Sunday, March 20, 2011

A pale blue dot

Just the other day, I added a framed image to my office wall. And every time I look up at it, I'm awestruck. Really. Every time my eyes glance in its direction, I stop whatever I was doing and I stare in wonder.

The print I bought and framed is an image of what has come to be known as The Pale Blue Dot. I've written about it before. Here's some background information on my picture from that previous blog post...

It's a wonderful image taken by Voyager 1 in 1990 while it was on its way out of our solar system, more than 4 billion miles away from earth, and gives a very real sense of our smallness. As Voyager 1 grew increasingly distant, Ground Control on Earth commanded it to turn around and take some pictures of our solar system. From that vast distance, in one of the pictures, Earth can be seen as an infinitesimal point of light visible in a ray of sunlight (enlarged in the image to the right, or click on the image to the left to enlarge it).

As the famous astronomist Carl Sagan later said, "That's here. That's home. That's us." That little dot is where "everyone you ever heard of, every human being who ever lived, lived out their lives... every saint and sinner in the history of our species, lived there on a mote of dust, suspended in a sunbeam."

So now, as I sit at my desk, sometimes stressing over a phone call I need to make or worrying about something I just said in a call I just completed, or sometimes struggling with a project I need to complete or wondering how on earth I'll meet a deadline, I just look up and I get a dose of perspective. Because whatever I'm stressing over or struggling with, it's probably not as earth-shattering as I may think it to be. And whether I succeed or fail at some tiny task at some tiny point in the history of this tiny dot in the universe is probably not as important as I may be tempted to think.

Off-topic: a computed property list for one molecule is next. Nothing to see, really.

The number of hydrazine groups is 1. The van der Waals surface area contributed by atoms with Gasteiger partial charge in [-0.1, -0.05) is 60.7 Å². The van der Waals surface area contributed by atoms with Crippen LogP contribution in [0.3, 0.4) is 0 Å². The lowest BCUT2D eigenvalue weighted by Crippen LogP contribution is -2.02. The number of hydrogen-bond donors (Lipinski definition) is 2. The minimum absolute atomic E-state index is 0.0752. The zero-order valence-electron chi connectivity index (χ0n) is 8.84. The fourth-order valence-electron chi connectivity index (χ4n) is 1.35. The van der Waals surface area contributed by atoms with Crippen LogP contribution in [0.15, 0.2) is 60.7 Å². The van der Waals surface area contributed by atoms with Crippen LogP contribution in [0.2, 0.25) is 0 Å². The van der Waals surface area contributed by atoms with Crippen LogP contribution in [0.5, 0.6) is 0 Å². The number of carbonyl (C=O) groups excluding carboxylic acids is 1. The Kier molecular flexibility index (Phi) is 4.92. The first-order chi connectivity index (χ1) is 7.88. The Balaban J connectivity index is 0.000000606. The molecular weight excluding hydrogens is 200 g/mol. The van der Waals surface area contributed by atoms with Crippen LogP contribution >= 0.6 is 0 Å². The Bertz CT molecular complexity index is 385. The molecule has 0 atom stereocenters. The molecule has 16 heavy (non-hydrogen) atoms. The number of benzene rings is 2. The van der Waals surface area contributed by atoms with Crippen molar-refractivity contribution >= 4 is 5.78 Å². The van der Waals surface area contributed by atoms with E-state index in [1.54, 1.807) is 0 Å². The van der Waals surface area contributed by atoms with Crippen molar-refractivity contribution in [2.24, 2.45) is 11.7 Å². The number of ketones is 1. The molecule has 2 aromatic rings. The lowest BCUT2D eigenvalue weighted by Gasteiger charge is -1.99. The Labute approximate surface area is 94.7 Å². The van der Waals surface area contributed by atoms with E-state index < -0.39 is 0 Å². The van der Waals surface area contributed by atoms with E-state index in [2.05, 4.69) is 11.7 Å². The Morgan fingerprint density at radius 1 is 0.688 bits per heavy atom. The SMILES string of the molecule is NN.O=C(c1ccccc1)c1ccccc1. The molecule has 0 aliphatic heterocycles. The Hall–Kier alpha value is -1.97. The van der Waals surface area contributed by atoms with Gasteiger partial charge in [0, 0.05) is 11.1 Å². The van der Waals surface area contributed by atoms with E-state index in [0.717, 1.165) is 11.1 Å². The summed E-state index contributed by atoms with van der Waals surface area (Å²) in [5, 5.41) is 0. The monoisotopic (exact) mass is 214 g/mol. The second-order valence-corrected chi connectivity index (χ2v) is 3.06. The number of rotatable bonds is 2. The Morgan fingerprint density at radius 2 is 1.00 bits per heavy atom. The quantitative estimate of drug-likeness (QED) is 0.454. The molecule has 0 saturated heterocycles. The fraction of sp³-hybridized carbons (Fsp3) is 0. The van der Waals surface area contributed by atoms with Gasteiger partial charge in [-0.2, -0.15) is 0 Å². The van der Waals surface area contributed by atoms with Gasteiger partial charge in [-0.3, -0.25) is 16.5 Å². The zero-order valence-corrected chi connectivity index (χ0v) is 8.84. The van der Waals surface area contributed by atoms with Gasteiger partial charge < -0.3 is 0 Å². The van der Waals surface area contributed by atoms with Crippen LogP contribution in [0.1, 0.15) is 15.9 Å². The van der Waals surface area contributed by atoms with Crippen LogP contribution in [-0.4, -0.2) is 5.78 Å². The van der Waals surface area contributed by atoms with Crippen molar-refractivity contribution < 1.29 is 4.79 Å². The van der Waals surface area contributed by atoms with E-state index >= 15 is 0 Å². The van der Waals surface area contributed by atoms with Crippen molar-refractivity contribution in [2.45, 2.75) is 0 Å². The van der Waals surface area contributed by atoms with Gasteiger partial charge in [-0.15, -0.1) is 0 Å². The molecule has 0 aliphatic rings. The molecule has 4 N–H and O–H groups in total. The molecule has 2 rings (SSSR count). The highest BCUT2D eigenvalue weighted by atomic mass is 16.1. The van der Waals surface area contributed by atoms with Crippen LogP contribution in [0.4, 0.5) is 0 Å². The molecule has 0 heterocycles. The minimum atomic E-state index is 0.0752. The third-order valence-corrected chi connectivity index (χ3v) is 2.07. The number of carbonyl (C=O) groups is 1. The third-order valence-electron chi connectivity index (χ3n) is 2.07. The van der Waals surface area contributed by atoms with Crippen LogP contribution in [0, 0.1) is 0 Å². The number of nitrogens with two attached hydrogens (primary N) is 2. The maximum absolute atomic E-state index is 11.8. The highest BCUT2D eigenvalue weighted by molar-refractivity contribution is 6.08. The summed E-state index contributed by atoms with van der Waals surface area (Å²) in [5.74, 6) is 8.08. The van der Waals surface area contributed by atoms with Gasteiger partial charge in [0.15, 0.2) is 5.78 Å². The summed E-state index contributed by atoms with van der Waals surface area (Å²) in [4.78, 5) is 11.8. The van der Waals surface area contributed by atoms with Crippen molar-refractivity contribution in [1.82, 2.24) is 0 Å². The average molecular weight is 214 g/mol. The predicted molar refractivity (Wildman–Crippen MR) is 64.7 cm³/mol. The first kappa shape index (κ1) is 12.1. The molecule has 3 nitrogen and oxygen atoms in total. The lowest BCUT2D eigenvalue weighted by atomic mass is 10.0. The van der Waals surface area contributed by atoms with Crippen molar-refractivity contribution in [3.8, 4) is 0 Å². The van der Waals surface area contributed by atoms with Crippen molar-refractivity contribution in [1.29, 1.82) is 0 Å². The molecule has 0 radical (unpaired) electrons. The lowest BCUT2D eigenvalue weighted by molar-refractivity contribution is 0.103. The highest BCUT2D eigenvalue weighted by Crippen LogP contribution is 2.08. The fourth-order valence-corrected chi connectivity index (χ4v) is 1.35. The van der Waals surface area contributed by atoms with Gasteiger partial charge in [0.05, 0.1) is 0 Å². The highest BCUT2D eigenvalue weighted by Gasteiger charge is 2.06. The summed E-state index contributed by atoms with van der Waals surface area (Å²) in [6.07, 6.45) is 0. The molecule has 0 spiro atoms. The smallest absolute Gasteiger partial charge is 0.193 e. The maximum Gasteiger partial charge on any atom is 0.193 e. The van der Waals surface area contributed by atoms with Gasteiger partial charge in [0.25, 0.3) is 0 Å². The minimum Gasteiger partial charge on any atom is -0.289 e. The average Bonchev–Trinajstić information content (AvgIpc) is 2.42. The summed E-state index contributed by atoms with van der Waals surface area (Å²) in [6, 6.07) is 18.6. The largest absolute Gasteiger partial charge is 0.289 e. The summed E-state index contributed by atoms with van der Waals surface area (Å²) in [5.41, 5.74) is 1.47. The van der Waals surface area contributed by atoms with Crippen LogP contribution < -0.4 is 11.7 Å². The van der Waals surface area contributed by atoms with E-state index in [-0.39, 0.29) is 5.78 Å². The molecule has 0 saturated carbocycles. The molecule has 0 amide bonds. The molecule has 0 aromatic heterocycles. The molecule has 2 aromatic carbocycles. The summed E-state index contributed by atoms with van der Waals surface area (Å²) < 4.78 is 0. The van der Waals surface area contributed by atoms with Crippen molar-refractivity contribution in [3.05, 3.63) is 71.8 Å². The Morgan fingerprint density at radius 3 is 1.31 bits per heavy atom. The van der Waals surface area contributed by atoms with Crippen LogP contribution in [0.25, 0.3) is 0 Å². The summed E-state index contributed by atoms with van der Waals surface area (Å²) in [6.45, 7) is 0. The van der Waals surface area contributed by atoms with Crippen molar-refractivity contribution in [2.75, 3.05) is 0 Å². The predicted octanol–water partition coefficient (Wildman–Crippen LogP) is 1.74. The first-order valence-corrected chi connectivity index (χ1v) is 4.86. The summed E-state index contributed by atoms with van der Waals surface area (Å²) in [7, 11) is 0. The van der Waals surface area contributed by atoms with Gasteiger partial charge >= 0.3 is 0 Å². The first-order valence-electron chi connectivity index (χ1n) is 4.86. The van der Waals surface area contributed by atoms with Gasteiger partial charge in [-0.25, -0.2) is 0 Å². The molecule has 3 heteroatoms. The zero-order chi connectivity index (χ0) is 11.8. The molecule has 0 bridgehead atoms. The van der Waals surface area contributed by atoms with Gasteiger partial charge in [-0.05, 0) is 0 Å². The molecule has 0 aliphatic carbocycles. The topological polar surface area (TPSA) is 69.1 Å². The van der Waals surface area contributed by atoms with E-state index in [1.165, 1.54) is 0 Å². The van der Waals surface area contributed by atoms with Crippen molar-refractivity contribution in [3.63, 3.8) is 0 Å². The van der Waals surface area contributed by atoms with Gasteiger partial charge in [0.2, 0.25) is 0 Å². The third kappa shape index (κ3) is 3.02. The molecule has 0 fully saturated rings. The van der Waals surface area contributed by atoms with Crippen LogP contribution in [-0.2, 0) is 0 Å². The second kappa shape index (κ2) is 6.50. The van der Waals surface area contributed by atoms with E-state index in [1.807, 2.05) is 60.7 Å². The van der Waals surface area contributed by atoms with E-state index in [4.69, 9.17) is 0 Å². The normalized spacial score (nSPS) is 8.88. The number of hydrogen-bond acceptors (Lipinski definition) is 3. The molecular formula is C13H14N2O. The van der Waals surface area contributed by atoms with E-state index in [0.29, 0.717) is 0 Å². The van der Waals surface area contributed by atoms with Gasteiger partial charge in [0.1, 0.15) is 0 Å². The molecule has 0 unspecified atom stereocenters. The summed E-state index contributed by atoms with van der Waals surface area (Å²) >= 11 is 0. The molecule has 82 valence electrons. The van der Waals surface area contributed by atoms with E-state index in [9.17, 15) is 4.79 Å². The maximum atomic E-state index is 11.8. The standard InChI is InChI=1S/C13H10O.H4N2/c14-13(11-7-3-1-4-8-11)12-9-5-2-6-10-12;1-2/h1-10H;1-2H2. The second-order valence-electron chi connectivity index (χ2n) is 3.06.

But in addition to realizing that, I find that the pale blue dot in that image leaves me utterly amazed at how God took notice of each person on this "mote of dust," and despite how infinitesimally small we are, God sent His Son Jesus to this precious jewel in this vast universe to rescue us from our sins and to offer us a new and infinite life with Him! That kind of love leaves me in awe every time I look up from my modest pursuits and stare at a simple dot. And it leaves me lost in wonder as I think that God cares enough to draw near to us here and to wrap us in His loving arms!

© 2011 by Ken Peters

Sunday, March 13, 2011

Every Command is a Promise (church bulletin cover)

There’s great hope when God tells us to do what’s impossible to do. He knows we can’t do it, and He really doesn’t want us trying to do it as if we thought we could do it ourselves.

For example, we know that God strictly commanded Israel to “drive out all the inhabitants of the land” (Numbers 33:52), and we know that it was actually God who was “driving out before you nations greater and mightier than yourselves” (Deuteronomy 4:38). In fact, God promised that it would be “the Lord your God who fights for you” as the children of Israel took the land (Deut. 3:22). So in light of all that, it makes sense for Moses to say, “...that you may go in and take possession of the good land that the Lord swore to give to your fathers by thrusting out all your enemies from before you, as the Lord has promised” (Deut. 6:18-19).